|National Film Center, Tokyo|
Johan Nordström: "When Kaoru’s sister-in-law Miyoko arrives at the family home, tender feelings start to grow between the two. However, the initial happiness that Kaoru finds in the company of her beautiful sister-in-law is frustrated by her brother Mitsuo, Miyoko’s husband, who intervenes in their budding passion. Full of unspoken words, deeply suggestive mise-en-scène, and forbidden glances, Fukujuso is a compelling melodrama that surprises with its potent homoeroticism, especially considering its year of production."
"Made by the production company Shinko Kinema, active between 1931 and 1941, Fukujuso was originally released categorized as a saundo-ban (silent film with pre-recorded music); however, the surviving version of the film is silent."
"Fukujuso is based on a story by Nobuko Yoshiya (1896-1973), a lesbian Japanese novelist active in the Taisho and Showa periods of Japan, who was also involved in the Bluestocking (seito) feminist movement. Yoshiya, a “New Woman”, was one of modern Japan’s most commercially successful and prolific writers, specializing in serialized romantic novels and adolescent girls’ fiction (shojo shosetsu). She was acutely aware of contemporary sexual mores as well as being a pioneer in Japanese literature of the “Class S” genre, about intense emotional relationships between young girls, usually of school age, that often carried lesbian connotations."
"Fukujuso can be said to be an example of a Class S genre film focusing on strong emotional bonds between young women. Yoshiya’s stories were considered “respectable” texts, suitable for consumption by girls and women of all ages, due in part to the contemporary understanding that same-sex love was a transitory and “normal” part of female development leading to heterosexuality and motherhood. Nevertheless, Class S stories were eventually banned by the government in 1936, one year after the release of Fukujuso. However, the legacy of Class S fiction has remained strong in Japanese popular culture, as seen in the form of modern-day shojo and yuri (love between women) manga."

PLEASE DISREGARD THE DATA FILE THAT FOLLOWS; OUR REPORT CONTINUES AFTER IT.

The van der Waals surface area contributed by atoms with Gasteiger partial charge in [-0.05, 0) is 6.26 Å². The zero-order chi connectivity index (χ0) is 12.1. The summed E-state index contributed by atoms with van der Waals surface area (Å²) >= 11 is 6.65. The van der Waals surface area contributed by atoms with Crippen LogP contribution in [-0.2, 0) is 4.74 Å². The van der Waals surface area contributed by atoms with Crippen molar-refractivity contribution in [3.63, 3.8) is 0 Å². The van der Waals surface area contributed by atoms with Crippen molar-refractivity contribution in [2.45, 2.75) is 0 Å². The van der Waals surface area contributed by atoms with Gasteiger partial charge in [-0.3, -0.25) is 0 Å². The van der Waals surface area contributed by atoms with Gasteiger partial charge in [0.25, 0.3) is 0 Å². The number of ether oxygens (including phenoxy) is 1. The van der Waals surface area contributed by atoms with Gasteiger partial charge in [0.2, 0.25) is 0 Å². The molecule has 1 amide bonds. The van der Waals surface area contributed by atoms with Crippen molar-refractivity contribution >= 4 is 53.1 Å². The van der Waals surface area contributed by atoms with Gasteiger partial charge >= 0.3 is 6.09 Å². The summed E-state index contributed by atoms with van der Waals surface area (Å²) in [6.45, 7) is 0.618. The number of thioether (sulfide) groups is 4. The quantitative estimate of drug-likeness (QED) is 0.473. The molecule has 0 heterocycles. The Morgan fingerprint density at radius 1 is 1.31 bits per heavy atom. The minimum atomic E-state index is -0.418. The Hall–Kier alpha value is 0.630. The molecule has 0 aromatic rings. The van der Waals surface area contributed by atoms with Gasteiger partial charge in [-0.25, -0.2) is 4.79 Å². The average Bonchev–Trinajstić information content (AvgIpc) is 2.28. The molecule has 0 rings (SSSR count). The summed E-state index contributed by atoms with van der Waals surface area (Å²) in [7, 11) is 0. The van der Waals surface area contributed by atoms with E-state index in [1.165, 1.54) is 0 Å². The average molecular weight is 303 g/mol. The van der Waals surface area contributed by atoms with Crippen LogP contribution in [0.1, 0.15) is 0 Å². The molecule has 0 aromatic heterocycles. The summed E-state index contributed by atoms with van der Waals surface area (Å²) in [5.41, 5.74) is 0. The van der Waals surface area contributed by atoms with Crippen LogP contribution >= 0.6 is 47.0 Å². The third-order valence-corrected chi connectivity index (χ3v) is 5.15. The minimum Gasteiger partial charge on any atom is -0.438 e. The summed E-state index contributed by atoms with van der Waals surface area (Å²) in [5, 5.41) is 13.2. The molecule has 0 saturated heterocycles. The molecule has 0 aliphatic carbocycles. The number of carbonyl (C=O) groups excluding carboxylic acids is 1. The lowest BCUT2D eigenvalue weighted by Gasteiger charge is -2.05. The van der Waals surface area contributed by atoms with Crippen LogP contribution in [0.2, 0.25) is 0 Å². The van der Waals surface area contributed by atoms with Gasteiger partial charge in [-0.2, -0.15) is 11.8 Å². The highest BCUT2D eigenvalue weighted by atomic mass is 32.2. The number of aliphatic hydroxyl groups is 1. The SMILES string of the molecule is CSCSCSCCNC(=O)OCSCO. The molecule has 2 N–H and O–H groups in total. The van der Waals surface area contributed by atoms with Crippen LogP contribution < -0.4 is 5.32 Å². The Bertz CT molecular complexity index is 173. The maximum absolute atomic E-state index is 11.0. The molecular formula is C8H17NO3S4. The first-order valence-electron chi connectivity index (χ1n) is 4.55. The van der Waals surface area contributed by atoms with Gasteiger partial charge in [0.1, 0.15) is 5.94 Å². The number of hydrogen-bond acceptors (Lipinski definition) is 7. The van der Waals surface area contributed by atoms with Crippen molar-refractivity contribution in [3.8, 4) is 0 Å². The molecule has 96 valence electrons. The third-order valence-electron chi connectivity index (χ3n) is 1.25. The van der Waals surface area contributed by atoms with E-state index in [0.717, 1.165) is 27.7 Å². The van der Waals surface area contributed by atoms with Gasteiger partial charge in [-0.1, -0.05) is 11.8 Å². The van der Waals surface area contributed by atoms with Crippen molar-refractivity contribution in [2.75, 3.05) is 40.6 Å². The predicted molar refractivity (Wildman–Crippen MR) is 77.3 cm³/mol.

"Fukujuso was presented at the 18th Tokyo International Gay and Lesbian Film Festival in 2009 to great acclaim, at two events with live benshi narration, first by Midori Sawato and then Ichiro Kataoka. Its Pordenone showing is believed to be the film’s first international screening." – Johan Nordström
AA: A sad tale of love between women in the patriarchal 1930s society. The brother is mean and takes what belongs to the sister. The old men plan the next generation's marriages while playing board games. There are tears in the young women's eyes when they realize what is going to happen to "my dream sister".
A flower called pheasant's eye (adonis vernalis, fukujuso, in Finnish kevätruusuleinikki) is the central image of the forbidden love. They exchange rings. "Keep two flowers as a souvenir". The woman who stays behind gives her private diary to the newly married woman on her way to Manchuria. "All my feelings are there". She feels the scent of the flower in the garland with pheasant's eyes.
There are inspired moments in the visual storytelling. The subjective camera introducing the community from the viewpoint of the councellor riding his bicycle. The romantic night with paper lanterns. The emphasis on subjective camera, the surprising framing solutions (only feet seen).
There is true tenderness in the love story between the women, and an original sense of humour in the scene of posing for the camera by the stream.
A nice print based on a source with occasional marks of damage (water or nitrate). The benshi intervened in the film very strongly.